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«  Since death alone is certain and the time of death uncertain
December 29th, 2013

illustration (attribution, if any possible, is at the end of the article)

« Since death alone is certain and the time of death uncertain,
what should I do? »

   You know of people who died younger than you currently are…
   You know of people who are very old, and you accept that you may die before reaching the same age…
   If you don't know when you'll die, how long do you plan to postpone wholesome cultivation ( and appropriate action? (

   Given the chosen illustration (just to question how many nudes of 'young' and 'female' should be on a g+ stream before people enquire into their assumptions about beauty and art), let's focus on what "wholesome cultivation" and "appropriate action" might mean for men… Hopefully, this might not only support men to enquire into their views of themselves, but also support women to enquire into their projections onto men.

   "Real men" are kind, gentle, compassionate and nurturing.

   In many cultures, this is not the message commonly spread, but these cultures rarely shine by their peacefulness and happiness; just saying…
   Only weaklings cling to their manhood as if it was in danger as soon as they manifest some 'feminine' qualities. There's nothing degrading in such qualities and nothing intrinsically female; fearing some loss when manifesting them is basic stupidity. The rigid, outdated masculine stereotype is just that: a stereotype, a projection, a mental fabrication of permanent and inherent traits in relation to some distinction. Don't cling to such ignorant mental proliferations!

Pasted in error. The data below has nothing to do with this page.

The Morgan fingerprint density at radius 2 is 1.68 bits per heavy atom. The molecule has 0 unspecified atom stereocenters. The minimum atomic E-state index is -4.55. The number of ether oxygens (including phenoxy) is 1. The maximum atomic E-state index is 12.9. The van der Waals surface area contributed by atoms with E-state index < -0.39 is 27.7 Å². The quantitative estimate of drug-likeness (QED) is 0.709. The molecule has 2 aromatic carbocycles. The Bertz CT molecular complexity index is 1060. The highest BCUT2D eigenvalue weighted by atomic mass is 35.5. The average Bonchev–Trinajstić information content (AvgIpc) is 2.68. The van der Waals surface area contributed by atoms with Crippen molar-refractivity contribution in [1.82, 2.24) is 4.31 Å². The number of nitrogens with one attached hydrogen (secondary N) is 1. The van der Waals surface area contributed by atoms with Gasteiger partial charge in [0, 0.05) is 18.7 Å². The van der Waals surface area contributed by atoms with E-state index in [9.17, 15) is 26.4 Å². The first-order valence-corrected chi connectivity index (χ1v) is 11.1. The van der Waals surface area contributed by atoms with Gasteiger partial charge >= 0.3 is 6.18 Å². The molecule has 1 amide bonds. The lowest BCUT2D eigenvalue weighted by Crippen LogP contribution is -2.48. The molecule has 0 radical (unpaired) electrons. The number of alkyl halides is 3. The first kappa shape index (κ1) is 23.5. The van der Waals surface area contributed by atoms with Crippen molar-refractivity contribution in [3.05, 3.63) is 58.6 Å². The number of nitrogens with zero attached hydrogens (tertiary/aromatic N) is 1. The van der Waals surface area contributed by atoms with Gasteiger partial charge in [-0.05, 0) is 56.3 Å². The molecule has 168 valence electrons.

In pāramitā terms, wisdom is 'feminine'… For as long as men reject their 'feminine', wisdom is out of reach, perfections are out of reach, the cessation of suffering is out of reach. 'Experiencing' is genderless: gender is only part of the circumstances of the experience, it is not some sort of 'core'. As long as one clings to a gender (and, even worse, to traits projected on the said gender), experiencing things will be biased, the reality check will not match anticipations and presumptions, life will be unsatisfactory. Nirvāṇa is in experiencing things as they are (without bias, without prejudice, without preference obscuring reality).
   The buddhas are compassionate, and they guard their mind door not to let mere mental proliferations about any gender (not to let reifications of characteristics attached to composed, impermanent phenomena) pollute their perception of reality and make their response less appropriate to the need of the situation at hand.

   If a man cannot embody love ( and due to some deluded view —from men or women— about gender (, how will he cultivate selflessness (beyond mere intellectual doctrine/dogma)?

   Find the True Self beyond stereotypes!
   Since death alone is certain and the time of death uncertain,
'now' is a good time to review antiquated stereotypes.

painting: "Académie d’homme âgé nu" by © Axel Gallén (Akseli Gallen-Kallela).